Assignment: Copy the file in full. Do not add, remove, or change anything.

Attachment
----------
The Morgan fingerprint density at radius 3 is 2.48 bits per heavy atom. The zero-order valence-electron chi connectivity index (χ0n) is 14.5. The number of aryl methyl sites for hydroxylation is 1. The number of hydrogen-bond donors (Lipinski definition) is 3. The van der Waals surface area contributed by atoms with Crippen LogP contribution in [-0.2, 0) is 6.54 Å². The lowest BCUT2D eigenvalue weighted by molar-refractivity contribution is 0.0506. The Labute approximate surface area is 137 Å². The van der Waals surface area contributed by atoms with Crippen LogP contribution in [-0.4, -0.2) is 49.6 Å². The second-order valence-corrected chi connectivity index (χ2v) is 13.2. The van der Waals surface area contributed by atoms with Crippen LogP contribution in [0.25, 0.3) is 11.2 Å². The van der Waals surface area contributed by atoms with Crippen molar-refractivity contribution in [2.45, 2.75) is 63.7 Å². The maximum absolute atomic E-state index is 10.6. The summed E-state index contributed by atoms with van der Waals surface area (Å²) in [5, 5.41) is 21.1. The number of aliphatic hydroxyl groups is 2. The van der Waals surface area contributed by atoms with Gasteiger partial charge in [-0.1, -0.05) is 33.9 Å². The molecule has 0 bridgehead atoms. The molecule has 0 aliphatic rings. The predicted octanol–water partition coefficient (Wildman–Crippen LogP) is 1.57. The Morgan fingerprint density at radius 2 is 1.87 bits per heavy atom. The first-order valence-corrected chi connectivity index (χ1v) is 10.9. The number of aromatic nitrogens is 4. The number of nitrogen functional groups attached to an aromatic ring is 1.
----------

The Morgan fingerprint density at radius 3 is 2.48 bits per heavy atom. The zero-order valence-electron chi connectivity index (χ0n) is 14.5. The number of aryl methyl sites for hydroxylation is 1. The number of hydrogen-bond donors (Lipinski definition) is 3. The van der Waals surface area contributed by atoms with Crippen LogP contribution in [-0.2, 0) is 6.54 Å². The lowest BCUT2D eigenvalue weighted by molar-refractivity contribution is 0.0506. The Labute approximate surface area is 137 Å². The van der Waals surface area contributed by atoms with Crippen LogP contribution in [-0.4, -0.2) is 49.6 Å². The second-order valence-corrected chi connectivity index (χ2v) is 13.2. The van der Waals surface area contributed by atoms with Crippen LogP contribution in [0.25, 0.3) is 11.2 Å². The van der Waals surface area contributed by atoms with Crippen molar-refractivity contribution in [2.45, 2.75) is 63.7 Å². The maximum absolute atomic E-state index is 10.6. The summed E-state index contributed by atoms with van der Waals surface area (Å²) in [5, 5.41) is 21.1. The number of aliphatic hydroxyl groups is 2. The van der Waals surface area contributed by atoms with Gasteiger partial charge in [-0.1, -0.05) is 33.9 Å². The molecule has 0 bridgehead atoms. The molecule has 0 aliphatic rings. The predicted octanol–water partition coefficient (Wildman–Crippen LogP) is 1.57. The Morgan fingerprint density at radius 2 is 1.87 bits per heavy atom. The first-order valence-corrected chi connectivity index (χ1v) is 10.9. The number of aromatic nitrogens is 4. The number of nitrogen functional groups attached to an aromatic ring is 1.